Despite the coming legalization of marijuana in Washington State starting December 6th per Initiative 502 passed by voters last month, the University of Washington will continue to enforce existing federal law prohibiting pot possession. UW reasons it cannot risk losing its federal funding by contradicting federal drug rules. From UW’s Vice Provost of Student Life, Eric S. Godfrey:
While I-502 decriminalized the possession and use of small quantities of marijuana for those 21 and over, it is important to note that under federal law, the possession and use of even small amounts of marijuana remain a federal crime. Though voters in the state passed the Initiative, possessing and using marijuana on or in any University facilities will remain against the law.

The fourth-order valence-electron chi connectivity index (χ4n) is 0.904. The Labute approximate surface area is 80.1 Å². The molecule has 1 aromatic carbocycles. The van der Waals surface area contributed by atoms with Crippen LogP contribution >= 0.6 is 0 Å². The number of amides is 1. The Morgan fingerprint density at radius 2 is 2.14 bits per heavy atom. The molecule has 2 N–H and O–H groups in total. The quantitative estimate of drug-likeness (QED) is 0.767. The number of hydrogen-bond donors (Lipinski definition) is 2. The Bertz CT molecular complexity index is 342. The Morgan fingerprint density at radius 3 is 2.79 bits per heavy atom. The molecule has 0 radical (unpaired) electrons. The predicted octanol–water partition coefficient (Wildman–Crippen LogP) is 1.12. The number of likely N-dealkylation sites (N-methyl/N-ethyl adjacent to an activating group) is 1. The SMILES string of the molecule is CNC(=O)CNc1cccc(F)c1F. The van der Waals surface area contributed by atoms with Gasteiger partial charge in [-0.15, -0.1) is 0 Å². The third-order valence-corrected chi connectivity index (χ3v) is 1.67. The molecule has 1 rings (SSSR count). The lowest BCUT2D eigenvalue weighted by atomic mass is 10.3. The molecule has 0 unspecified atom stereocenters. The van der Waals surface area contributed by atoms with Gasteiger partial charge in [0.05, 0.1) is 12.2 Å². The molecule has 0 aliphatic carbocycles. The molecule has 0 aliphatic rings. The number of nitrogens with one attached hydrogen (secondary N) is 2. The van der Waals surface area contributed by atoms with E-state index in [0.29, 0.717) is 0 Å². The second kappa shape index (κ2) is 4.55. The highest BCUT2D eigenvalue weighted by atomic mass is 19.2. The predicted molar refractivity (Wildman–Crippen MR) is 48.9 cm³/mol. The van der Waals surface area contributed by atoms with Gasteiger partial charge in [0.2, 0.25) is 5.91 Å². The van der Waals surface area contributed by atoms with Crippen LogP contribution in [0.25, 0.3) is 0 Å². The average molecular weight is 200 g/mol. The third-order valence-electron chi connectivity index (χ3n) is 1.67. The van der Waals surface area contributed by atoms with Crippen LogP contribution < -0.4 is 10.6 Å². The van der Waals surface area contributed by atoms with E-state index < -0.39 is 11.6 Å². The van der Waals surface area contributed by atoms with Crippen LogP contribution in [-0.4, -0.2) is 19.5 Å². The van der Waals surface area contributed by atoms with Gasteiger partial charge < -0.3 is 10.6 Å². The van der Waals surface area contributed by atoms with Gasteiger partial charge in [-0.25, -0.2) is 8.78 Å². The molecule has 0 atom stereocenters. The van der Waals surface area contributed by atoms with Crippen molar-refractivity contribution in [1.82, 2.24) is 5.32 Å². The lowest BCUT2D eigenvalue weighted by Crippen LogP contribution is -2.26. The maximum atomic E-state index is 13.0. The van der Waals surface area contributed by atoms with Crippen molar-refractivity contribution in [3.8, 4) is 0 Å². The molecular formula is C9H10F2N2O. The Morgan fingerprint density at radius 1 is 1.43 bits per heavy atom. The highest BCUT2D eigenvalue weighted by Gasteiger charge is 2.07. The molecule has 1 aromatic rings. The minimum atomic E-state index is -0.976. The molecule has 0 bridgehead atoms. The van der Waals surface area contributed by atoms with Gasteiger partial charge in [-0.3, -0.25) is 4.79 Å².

As a recipient of federal funds, such as financial aid and federal grants and contracts, the University of Washington must comply with the Safe & Drug Free Schools and Communities Act and the Drug-Free Workplace Act. Compliance requires maintaining a drug-free campus. If the University does not comply with federal laws and regulations on marijuana possession and use on campus, it risks losing federal funds. Accordingly the passage of I-502 will not change current University of Washington policies prohibiting production, distribution, possession or use of marijuana on University property or during University-sponsored activities… A violation of these policies may lead to sanctions under the student conduct code, the general code of conduct or the University rules applicable to faculty and staff.
While Washington State will uphold its new voter-approved marijuana laws, the state’s largest public university will operate independently. This conflict raises the question: by contradicting Washington State law, does UW risk losing state funding?